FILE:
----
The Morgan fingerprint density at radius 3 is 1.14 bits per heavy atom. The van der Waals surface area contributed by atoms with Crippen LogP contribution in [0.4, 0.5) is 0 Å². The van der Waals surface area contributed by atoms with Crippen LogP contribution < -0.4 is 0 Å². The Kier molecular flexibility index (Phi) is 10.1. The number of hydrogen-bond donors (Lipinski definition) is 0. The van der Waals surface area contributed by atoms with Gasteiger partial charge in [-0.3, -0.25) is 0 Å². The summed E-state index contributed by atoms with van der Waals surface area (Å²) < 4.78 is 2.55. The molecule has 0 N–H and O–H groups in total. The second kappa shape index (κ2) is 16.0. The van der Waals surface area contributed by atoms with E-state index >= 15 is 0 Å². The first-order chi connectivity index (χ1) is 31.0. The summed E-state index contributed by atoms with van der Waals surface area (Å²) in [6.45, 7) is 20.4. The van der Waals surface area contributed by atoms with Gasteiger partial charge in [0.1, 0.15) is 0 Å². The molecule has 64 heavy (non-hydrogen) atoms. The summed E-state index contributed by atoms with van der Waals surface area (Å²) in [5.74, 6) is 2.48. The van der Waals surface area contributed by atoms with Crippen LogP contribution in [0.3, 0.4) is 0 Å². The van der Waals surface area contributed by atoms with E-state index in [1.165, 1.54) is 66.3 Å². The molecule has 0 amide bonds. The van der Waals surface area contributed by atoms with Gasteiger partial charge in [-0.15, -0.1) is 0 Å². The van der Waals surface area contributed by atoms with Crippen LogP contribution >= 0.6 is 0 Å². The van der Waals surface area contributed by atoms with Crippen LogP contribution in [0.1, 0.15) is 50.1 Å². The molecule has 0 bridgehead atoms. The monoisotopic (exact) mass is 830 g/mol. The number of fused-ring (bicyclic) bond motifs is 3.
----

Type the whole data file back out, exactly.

The Morgan fingerprint density at radius 3 is 1.14 bits per heavy atom. The van der Waals surface area contributed by atoms with Crippen LogP contribution in [0.4, 0.5) is 0 Å². The van der Waals surface area contributed by atoms with Crippen LogP contribution < -0.4 is 0 Å². The Kier molecular flexibility index (Phi) is 10.1. The number of hydrogen-bond donors (Lipinski definition) is 0. The van der Waals surface area contributed by atoms with Gasteiger partial charge in [-0.3, -0.25) is 0 Å². The summed E-state index contributed by atoms with van der Waals surface area (Å²) < 4.78 is 2.55. The molecule has 0 N–H and O–H groups in total. The second kappa shape index (κ2) is 16.0. The van der Waals surface area contributed by atoms with E-state index >= 15 is 0 Å². The first-order chi connectivity index (χ1) is 31.0. The summed E-state index contributed by atoms with van der Waals surface area (Å²) in [6.45, 7) is 20.4. The van der Waals surface area contributed by atoms with Gasteiger partial charge in [0.1, 0.15) is 0 Å². The molecule has 64 heavy (non-hydrogen) atoms. The summed E-state index contributed by atoms with van der Waals surface area (Å²) in [5.74, 6) is 2.48. The van der Waals surface area contributed by atoms with Crippen LogP contribution in [0.3, 0.4) is 0 Å². The van der Waals surface area contributed by atoms with E-state index in [1.165, 1.54) is 66.3 Å². The molecule has 0 amide bonds. The van der Waals surface area contributed by atoms with Gasteiger partial charge in [-0.15, -0.1) is 0 Å². The van der Waals surface area contributed by atoms with Crippen LogP contribution >= 0.6 is 0 Å². The van der Waals surface area contributed by atoms with Crippen LogP contribution in [0.1, 0.15) is 50.1 Å². The molecule has 0 bridgehead atoms. The monoisotopic (exact) mass is 830 g/mol. The number of fused-ring (bicyclic) bond motifs is 3.